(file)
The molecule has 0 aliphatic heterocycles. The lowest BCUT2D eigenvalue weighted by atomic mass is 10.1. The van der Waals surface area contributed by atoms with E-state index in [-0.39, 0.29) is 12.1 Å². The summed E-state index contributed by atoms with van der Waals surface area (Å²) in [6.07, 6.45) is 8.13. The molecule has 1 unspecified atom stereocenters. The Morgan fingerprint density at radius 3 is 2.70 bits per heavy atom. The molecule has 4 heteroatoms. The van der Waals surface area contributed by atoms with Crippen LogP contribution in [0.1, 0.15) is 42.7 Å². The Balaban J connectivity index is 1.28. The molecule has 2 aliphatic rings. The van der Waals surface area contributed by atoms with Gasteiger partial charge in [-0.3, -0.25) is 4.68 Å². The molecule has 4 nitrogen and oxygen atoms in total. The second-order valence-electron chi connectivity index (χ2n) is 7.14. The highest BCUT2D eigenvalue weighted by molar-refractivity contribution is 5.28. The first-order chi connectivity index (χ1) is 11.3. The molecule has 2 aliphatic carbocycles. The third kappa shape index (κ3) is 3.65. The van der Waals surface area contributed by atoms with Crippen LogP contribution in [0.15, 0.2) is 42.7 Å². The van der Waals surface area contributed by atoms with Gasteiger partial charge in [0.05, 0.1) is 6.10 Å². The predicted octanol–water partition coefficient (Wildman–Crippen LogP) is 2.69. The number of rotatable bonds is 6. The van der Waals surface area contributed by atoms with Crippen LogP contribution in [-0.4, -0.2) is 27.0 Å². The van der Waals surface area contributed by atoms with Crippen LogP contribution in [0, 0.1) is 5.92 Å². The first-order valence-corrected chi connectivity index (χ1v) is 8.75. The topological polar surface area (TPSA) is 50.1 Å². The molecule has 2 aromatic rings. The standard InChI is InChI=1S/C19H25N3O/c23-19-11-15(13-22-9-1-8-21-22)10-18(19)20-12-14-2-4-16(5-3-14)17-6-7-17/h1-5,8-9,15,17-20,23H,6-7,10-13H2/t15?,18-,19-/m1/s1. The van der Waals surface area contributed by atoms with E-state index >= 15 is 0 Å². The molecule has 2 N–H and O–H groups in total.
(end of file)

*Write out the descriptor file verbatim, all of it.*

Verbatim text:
The molecule has 0 aliphatic heterocycles. The lowest BCUT2D eigenvalue weighted by atomic mass is 10.1. The van der Waals surface area contributed by atoms with E-state index in [-0.39, 0.29) is 12.1 Å². The summed E-state index contributed by atoms with van der Waals surface area (Å²) in [6.07, 6.45) is 8.13. The molecule has 1 unspecified atom stereocenters. The Morgan fingerprint density at radius 3 is 2.70 bits per heavy atom. The molecule has 4 heteroatoms. The van der Waals surface area contributed by atoms with Crippen LogP contribution in [0.1, 0.15) is 42.7 Å². The Balaban J connectivity index is 1.28. The molecule has 2 aliphatic rings. The van der Waals surface area contributed by atoms with Gasteiger partial charge in [-0.3, -0.25) is 4.68 Å². The molecule has 4 nitrogen and oxygen atoms in total. The second-order valence-electron chi connectivity index (χ2n) is 7.14. The highest BCUT2D eigenvalue weighted by molar-refractivity contribution is 5.28. The first-order chi connectivity index (χ1) is 11.3. The molecule has 2 aliphatic carbocycles. The third kappa shape index (κ3) is 3.65. The van der Waals surface area contributed by atoms with Crippen LogP contribution in [0.15, 0.2) is 42.7 Å². The van der Waals surface area contributed by atoms with Gasteiger partial charge in [0.05, 0.1) is 6.10 Å². The predicted octanol–water partition coefficient (Wildman–Crippen LogP) is 2.69. The number of rotatable bonds is 6. The van der Waals surface area contributed by atoms with Crippen LogP contribution in [-0.4, -0.2) is 27.0 Å². The van der Waals surface area contributed by atoms with Crippen LogP contribution in [0, 0.1) is 5.92 Å². The first-order valence-corrected chi connectivity index (χ1v) is 8.75. The topological polar surface area (TPSA) is 50.1 Å². The molecule has 2 aromatic rings. The standard InChI is InChI=1S/C19H25N3O/c23-19-11-15(13-22-9-1-8-21-22)10-18(19)20-12-14-2-4-16(5-3-14)17-6-7-17/h1-5,8-9,15,17-20,23H,6-7,10-13H2/t15?,18-,19-/m1/s1. The van der Waals surface area contributed by atoms with E-state index >= 15 is 0 Å². The molecule has 2 N–H and O–H groups in total.